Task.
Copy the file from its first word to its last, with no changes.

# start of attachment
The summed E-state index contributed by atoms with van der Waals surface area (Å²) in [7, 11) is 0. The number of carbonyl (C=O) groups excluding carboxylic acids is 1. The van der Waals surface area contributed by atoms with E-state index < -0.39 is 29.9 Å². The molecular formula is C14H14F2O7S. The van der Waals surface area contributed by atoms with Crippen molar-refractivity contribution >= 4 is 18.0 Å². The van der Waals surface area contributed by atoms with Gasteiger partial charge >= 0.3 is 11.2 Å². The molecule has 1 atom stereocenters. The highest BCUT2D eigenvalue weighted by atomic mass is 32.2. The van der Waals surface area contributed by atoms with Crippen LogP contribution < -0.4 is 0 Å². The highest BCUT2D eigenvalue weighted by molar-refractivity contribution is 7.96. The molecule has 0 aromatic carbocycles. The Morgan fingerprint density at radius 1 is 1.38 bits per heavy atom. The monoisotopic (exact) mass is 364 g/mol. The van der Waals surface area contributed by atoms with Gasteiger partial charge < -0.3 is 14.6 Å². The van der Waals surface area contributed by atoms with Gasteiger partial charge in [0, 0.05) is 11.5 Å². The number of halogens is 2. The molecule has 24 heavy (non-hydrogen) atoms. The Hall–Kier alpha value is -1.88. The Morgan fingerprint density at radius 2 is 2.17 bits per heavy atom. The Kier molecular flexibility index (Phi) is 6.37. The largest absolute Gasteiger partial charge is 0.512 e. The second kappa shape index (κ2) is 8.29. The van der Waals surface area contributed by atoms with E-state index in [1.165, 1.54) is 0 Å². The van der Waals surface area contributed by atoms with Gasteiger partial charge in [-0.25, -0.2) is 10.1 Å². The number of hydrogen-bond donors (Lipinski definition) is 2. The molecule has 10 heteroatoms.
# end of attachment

The summed E-state index contributed by atoms with van der Waals surface area (Å²) in [7, 11) is 0. The number of carbonyl (C=O) groups excluding carboxylic acids is 1. The van der Waals surface area contributed by atoms with E-state index < -0.39 is 29.9 Å². The molecular formula is C14H14F2O7S. The van der Waals surface area contributed by atoms with Crippen molar-refractivity contribution >= 4 is 18.0 Å². The van der Waals surface area contributed by atoms with Gasteiger partial charge >= 0.3 is 11.2 Å². The molecule has 1 atom stereocenters. The highest BCUT2D eigenvalue weighted by atomic mass is 32.2. The van der Waals surface area contributed by atoms with Crippen LogP contribution < -0.4 is 0 Å². The highest BCUT2D eigenvalue weighted by molar-refractivity contribution is 7.96. The molecule has 0 aromatic carbocycles. The Morgan fingerprint density at radius 1 is 1.38 bits per heavy atom. The monoisotopic (exact) mass is 364 g/mol. The van der Waals surface area contributed by atoms with Gasteiger partial charge < -0.3 is 14.6 Å². The van der Waals surface area contributed by atoms with Gasteiger partial charge in [0, 0.05) is 11.5 Å². The number of halogens is 2. The molecule has 24 heavy (non-hydrogen) atoms. The Hall–Kier alpha value is -1.88. The Morgan fingerprint density at radius 2 is 2.17 bits per heavy atom. The Kier molecular flexibility index (Phi) is 6.37. The largest absolute Gasteiger partial charge is 0.512 e. The second kappa shape index (κ2) is 8.29. The van der Waals surface area contributed by atoms with E-state index in [1.165, 1.54) is 0 Å². The van der Waals surface area contributed by atoms with Gasteiger partial charge in [-0.25, -0.2) is 10.1 Å². The number of hydrogen-bond donors (Lipinski definition) is 2. The molecule has 10 heteroatoms.